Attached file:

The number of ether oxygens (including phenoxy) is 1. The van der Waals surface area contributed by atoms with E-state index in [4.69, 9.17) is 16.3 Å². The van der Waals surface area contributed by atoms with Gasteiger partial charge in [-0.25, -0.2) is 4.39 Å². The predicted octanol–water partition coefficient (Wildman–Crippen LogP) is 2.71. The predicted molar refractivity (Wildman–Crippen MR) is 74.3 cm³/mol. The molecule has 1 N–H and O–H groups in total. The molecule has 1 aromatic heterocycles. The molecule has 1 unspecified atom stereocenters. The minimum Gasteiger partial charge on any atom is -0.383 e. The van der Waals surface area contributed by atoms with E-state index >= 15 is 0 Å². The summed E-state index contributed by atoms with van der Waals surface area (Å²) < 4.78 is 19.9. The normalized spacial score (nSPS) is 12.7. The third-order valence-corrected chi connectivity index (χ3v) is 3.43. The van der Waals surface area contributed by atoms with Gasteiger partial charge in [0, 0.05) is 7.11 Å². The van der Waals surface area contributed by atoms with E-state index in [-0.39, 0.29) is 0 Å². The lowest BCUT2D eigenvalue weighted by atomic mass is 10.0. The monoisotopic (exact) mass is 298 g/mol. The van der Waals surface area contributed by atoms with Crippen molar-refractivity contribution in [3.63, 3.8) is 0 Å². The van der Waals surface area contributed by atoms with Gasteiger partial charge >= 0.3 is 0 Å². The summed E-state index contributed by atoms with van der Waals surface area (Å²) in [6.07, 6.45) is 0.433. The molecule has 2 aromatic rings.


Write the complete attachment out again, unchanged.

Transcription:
The number of ether oxygens (including phenoxy) is 1. The van der Waals surface area contributed by atoms with E-state index in [4.69, 9.17) is 16.3 Å². The van der Waals surface area contributed by atoms with Gasteiger partial charge in [-0.25, -0.2) is 4.39 Å². The predicted octanol–water partition coefficient (Wildman–Crippen LogP) is 2.71. The predicted molar refractivity (Wildman–Crippen MR) is 74.3 cm³/mol. The molecule has 1 N–H and O–H groups in total. The molecule has 1 aromatic heterocycles. The molecule has 1 unspecified atom stereocenters. The minimum Gasteiger partial charge on any atom is -0.383 e. The van der Waals surface area contributed by atoms with E-state index >= 15 is 0 Å². The summed E-state index contributed by atoms with van der Waals surface area (Å²) < 4.78 is 19.9. The normalized spacial score (nSPS) is 12.7. The third-order valence-corrected chi connectivity index (χ3v) is 3.43. The van der Waals surface area contributed by atoms with Gasteiger partial charge in [0, 0.05) is 7.11 Å². The van der Waals surface area contributed by atoms with E-state index in [-0.39, 0.29) is 0 Å². The lowest BCUT2D eigenvalue weighted by atomic mass is 10.0. The monoisotopic (exact) mass is 298 g/mol. The van der Waals surface area contributed by atoms with Crippen molar-refractivity contribution in [3.63, 3.8) is 0 Å². The van der Waals surface area contributed by atoms with Gasteiger partial charge >= 0.3 is 0 Å². The summed E-state index contributed by atoms with van der Waals surface area (Å²) in [6.07, 6.45) is 0.433. The molecule has 2 aromatic rings.